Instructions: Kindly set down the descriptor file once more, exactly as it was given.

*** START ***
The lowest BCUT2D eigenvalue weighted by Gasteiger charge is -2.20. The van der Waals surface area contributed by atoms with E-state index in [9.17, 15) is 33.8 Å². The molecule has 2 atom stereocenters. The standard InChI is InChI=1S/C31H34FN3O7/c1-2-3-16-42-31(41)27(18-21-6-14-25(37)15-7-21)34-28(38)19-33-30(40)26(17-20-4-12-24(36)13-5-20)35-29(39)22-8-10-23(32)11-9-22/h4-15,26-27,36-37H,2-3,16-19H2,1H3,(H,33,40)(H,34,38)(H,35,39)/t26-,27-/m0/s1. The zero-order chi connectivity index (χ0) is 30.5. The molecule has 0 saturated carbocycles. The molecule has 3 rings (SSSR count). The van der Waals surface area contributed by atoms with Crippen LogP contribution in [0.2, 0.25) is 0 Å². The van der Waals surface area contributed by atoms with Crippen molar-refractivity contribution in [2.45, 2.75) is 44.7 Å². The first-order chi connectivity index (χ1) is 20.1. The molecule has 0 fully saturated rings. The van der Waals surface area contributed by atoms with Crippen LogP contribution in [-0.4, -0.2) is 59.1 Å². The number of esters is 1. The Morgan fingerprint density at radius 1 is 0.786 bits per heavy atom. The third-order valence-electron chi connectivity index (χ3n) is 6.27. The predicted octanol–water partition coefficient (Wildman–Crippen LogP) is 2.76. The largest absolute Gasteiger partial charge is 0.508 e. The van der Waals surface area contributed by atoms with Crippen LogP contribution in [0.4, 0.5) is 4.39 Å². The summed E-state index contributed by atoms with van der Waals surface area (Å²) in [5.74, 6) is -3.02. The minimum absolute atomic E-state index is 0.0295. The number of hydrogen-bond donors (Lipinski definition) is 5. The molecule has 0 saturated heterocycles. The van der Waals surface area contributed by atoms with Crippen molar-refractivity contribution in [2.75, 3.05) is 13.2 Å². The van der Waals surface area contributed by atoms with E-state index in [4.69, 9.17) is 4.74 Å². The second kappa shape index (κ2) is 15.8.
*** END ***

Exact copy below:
The lowest BCUT2D eigenvalue weighted by Gasteiger charge is -2.20. The van der Waals surface area contributed by atoms with E-state index in [9.17, 15) is 33.8 Å². The molecule has 2 atom stereocenters. The standard InChI is InChI=1S/C31H34FN3O7/c1-2-3-16-42-31(41)27(18-21-6-14-25(37)15-7-21)34-28(38)19-33-30(40)26(17-20-4-12-24(36)13-5-20)35-29(39)22-8-10-23(32)11-9-22/h4-15,26-27,36-37H,2-3,16-19H2,1H3,(H,33,40)(H,34,38)(H,35,39)/t26-,27-/m0/s1. The zero-order chi connectivity index (χ0) is 30.5. The molecule has 0 saturated carbocycles. The molecule has 3 rings (SSSR count). The van der Waals surface area contributed by atoms with Crippen LogP contribution in [0.2, 0.25) is 0 Å². The van der Waals surface area contributed by atoms with Crippen molar-refractivity contribution in [2.45, 2.75) is 44.7 Å². The first-order chi connectivity index (χ1) is 20.1. The molecule has 0 fully saturated rings. The van der Waals surface area contributed by atoms with Crippen LogP contribution in [-0.4, -0.2) is 59.1 Å². The number of esters is 1. The Morgan fingerprint density at radius 1 is 0.786 bits per heavy atom. The third-order valence-electron chi connectivity index (χ3n) is 6.27. The predicted octanol–water partition coefficient (Wildman–Crippen LogP) is 2.76. The largest absolute Gasteiger partial charge is 0.508 e. The van der Waals surface area contributed by atoms with Crippen LogP contribution in [0.4, 0.5) is 4.39 Å². The summed E-state index contributed by atoms with van der Waals surface area (Å²) in [5.74, 6) is -3.02. The minimum absolute atomic E-state index is 0.0295. The number of hydrogen-bond donors (Lipinski definition) is 5. The molecule has 0 saturated heterocycles. The van der Waals surface area contributed by atoms with Crippen molar-refractivity contribution in [2.75, 3.05) is 13.2 Å². The van der Waals surface area contributed by atoms with E-state index in [4.69, 9.17) is 4.74 Å². The second kappa shape index (κ2) is 15.8.